I’m all for original content, but I’m also for not reinventing the wheel. I came across this blog post and thought it insightful enough to re-post. What do you think: good advice or not?
Stories revolve around protagonists and antagonists and it is a good idea to introduce them in the first chapters of your book. I believe they are the Very Important Characters (VICs) in a story. Their motivations will drive your story and we want to know what happens to them at the end. Other characters like love interests and friends play supporting roles in well-plotted stories.
I think it’s a good idea for authors to know as much as possible about VICs. Even if you never use all the information, you will know them better than you know yourself. I suggest you complete a good character biography template, like the one we use on our Writers Write course, or create your own.
Seven ways to ensure you give VICs the attention they deserve
- Make them powerful enough to make choices.
- Make them the centre of attention. Even if they aren’t in a scene, the other characters should talk about them or think about them.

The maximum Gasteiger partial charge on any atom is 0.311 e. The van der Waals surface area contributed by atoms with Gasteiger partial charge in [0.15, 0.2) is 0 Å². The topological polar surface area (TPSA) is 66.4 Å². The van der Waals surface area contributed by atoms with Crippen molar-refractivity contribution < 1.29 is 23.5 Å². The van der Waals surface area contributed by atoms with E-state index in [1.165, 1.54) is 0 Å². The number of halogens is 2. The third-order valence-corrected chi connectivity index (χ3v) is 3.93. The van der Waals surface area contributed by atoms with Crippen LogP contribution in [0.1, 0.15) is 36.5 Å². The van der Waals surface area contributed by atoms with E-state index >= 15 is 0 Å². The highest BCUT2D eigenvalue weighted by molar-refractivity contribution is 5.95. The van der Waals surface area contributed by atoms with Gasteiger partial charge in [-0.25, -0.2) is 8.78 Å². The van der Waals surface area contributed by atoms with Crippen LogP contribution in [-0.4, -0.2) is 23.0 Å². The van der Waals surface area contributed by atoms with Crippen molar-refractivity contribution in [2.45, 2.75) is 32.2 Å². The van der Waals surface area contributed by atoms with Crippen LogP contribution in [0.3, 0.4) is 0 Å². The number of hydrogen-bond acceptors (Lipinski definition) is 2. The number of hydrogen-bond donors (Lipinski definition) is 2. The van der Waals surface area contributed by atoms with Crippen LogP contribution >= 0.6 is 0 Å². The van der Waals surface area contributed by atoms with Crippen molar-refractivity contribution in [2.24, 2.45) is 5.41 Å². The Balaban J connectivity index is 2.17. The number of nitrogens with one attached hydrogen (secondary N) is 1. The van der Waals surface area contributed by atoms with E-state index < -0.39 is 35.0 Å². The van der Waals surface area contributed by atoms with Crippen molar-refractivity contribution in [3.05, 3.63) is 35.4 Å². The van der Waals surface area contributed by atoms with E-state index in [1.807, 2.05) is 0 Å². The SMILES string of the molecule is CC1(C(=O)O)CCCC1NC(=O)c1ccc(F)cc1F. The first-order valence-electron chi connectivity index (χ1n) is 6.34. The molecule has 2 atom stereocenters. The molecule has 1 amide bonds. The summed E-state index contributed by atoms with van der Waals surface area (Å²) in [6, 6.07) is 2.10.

- They must make frequent long appearances throughout your book. If they don’t, you may have cast a character incorrectly.
- Make their actions and decisions memorable. As VICs, they are responsible for inciting actions or responding to events.
- Make the reader empathetic towards them. Your reader does not have to like them, but they need to understand why they’re doing what they’re doing.
- Make these characters viewpoint characters. Readers like to see the story through their eyes.
- Make sure they are worthy opponents for each other. If you want to create a compelling, memorable protagonist, you need a strong, three-dimensional antagonist. (Read 10 Essential Tips for Creating Antagonists)
If you do this, you will probably find that it’s easier to write your book. You won’t be giving prime time to supporting characters and you’ll be concentrating on the plot, not the sub-plots.